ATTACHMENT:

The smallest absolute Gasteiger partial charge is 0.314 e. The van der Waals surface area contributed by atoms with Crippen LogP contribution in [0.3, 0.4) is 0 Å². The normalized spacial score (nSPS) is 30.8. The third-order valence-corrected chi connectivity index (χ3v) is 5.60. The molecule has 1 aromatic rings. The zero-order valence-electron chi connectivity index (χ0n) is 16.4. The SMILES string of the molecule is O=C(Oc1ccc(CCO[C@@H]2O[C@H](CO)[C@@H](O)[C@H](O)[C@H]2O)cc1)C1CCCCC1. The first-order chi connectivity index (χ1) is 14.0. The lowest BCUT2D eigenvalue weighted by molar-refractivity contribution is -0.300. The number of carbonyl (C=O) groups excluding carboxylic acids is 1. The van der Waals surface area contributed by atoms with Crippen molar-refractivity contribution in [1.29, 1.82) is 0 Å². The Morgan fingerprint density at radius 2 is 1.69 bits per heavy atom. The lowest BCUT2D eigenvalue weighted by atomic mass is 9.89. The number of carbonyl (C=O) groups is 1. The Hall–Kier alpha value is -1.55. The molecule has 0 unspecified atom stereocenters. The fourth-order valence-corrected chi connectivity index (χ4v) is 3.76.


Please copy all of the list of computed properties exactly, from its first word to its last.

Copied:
The smallest absolute Gasteiger partial charge is 0.314 e. The van der Waals surface area contributed by atoms with Crippen LogP contribution in [0.3, 0.4) is 0 Å². The normalized spacial score (nSPS) is 30.8. The third-order valence-corrected chi connectivity index (χ3v) is 5.60. The molecule has 1 aromatic rings. The zero-order valence-electron chi connectivity index (χ0n) is 16.4. The SMILES string of the molecule is O=C(Oc1ccc(CCO[C@@H]2O[C@H](CO)[C@@H](O)[C@H](O)[C@H]2O)cc1)C1CCCCC1. The first-order chi connectivity index (χ1) is 14.0. The lowest BCUT2D eigenvalue weighted by molar-refractivity contribution is -0.300. The number of carbonyl (C=O) groups excluding carboxylic acids is 1. The van der Waals surface area contributed by atoms with Crippen molar-refractivity contribution in [1.29, 1.82) is 0 Å². The Morgan fingerprint density at radius 2 is 1.69 bits per heavy atom. The lowest BCUT2D eigenvalue weighted by atomic mass is 9.89. The number of carbonyl (C=O) groups is 1. The Hall–Kier alpha value is -1.55. The molecule has 0 unspecified atom stereocenters. The fourth-order valence-corrected chi connectivity index (χ4v) is 3.76.